Last Wednesday, we were sitting in bumper-to-bumper traffic, trying to get from Penn Station over to Park Avenue. On that unseasonably warm afternoon, we waxed nostalgic about the fact that it was Back to the Future Day – the exact date to which Marty McFly time-traveled in his flying DeLorean – but alas, there was no way for our driver to go vertical and bypass the gridlock from above, nor for us to grab our hoverboards and dart across town.
Released in 1989, “Back to the Future II” made plenty of other bold future prognostications besides flying cars and hoverboards. A number of the predictions wound up prophetic, like video conferencing, Google Glass-style goggles, and more urban green space. Others, like Jaws 19 and preposterously colorful, gaudy outfits (mercifully!), or self-tying shoelaces and a Chicago Cubs World Series win (sadly!), were not nearly so prescient.
Admittedly, neither of the film’s key creators believed in their ability to foretell 2015’s reality. Screenwriter and producer Bob Gale said, “[We] knew we were never going to be able to [predict the future accurately].” Director Robert Zemeckis was even more blunt: “I’ve always hated – and I still don’t like – movies about the future. They’re impossible.” Would that every economist making predictions about key financial indicators possessed similar humility!
Yet while the film’s own creators denied any predictive abilities, as we recalled the iconic Back to the Future trilogy from our youth, we couldn’t miss an equally iconic trilogy of risk management lessons:
(1) Micro-predicting the future is impossible. Identifying thematic trends that will shape the future is critical. Residents of the 2015 Back to the Future world favored loud, multi-colored suits and hats made out of colanders. While that micro-prediction was off target, it aligned with a Zemeckis directive to depict a future world where people would wear athletic clothes all day. Even though our citizens wear Athleta-style yoga pants instead of futuristic baubles, the trend towards athletics wear as everyday clothing was uncannily accurate.
We should make future economic assessments in the same vein. While it’s impossible to predict the near-term path of exchange rates or commodity prices consistently, identifying thematic trends produces great benefits. How do seven years of zero (or negative) interest rates affect insurance companies, regional banks, and fixed-income savers? What will cheap oil mean for commodity-linked currencies like the Canadian or Australian dollar? What sectors will the Uber-ization of everything revolutionize next? Analyzing, adapting to, and shaping these trends will be critical to surviving and thriving in the future, a future where we don’t need roads.
(2) Predictions may be as likely to retain anachronisms as to depict new realities. If you watch “Back to the Future II” again, you’ll notice a shocking anachronism from the last millenium – the fax machine. No one knows what prompted Gale and Zemeckis to retain this ancient vestige from the epoch of landed phone lines, when their visionary film also included video chat with comprehensive personal data profiles.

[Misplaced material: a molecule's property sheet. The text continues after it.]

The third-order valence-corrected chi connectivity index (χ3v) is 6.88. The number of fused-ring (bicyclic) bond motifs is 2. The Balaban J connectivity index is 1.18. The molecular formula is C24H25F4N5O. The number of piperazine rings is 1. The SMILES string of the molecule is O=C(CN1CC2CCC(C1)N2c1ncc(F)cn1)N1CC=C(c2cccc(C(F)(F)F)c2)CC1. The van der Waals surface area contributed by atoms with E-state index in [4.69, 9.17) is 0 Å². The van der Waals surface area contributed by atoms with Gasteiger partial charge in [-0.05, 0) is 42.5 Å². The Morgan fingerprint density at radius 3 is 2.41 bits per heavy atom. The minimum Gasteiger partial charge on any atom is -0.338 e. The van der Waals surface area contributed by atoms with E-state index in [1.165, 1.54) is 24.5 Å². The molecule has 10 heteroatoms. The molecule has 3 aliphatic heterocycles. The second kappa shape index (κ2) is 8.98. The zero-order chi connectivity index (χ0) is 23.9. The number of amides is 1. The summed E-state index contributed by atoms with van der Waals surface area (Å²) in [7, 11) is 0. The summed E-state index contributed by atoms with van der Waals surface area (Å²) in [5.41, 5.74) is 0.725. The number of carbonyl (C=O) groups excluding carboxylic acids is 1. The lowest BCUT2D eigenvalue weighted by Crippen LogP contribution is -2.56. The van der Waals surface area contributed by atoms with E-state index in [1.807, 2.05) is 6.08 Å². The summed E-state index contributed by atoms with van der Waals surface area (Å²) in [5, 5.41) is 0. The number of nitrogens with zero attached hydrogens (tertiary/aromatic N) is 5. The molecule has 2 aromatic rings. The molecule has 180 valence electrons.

Of course, the same pitfall exists for the economic and financial environment as well; it’s easy to assume that not much will change. For instance, even ten years ago it would have been natural to assume that multinational banks would continue to maintain significant proprietary trading desks, especially those whose high profitability largely depended on trading bonds, currencies, and commodities. Further, most would have assumed that a system of submitting quotes on London interbank lending rates, dropping the high/low and averaging the rest, would stand as a reasonable means for setting lending rates worldwide. But in this new world of increased capital requirements, scrutiny on risk-taking, and awareness of rate collusion, status quo ante LIBOR and prop trading desks face tremendous pressure not to become the next fax machine.
(3) Some future problems look exactly like current ones. The funny thing about “Back to the Future II” is that even though technology had advanced considerably, the growing pains never stopped. The television screen still had static, and the retractable garden, like Siri with our three-year-old, struggled to recognize and obey voice commands. Marty and his colleague Needles used video chat, but the data feed overwhelmed Marty with much more personal data on Needles than he could possibly need. Worse, Marty’s boss could use the technology to snoop on their conversation!
Technological innovation has allowed finance professionals a clearer view into their data, and a better chance to drive informed decision-making, than was ever possible before. Of course, these solutions can come with usability challenges, an overwhelming amount of data, and even security concerns. The need for usable, clearly actionable, data-driven, secure software to navigate financial risk decision-making has never been higher.
Predicting the future is the stuff of science fiction, but preparing for the future is the hallmark of wise risk management. If you’d like to talk about your particular situation, whether we’ve ever had a chance to work with you or not, give us a call! As Marty McFly’s 1955 father would say, you are our density, errr, destiny.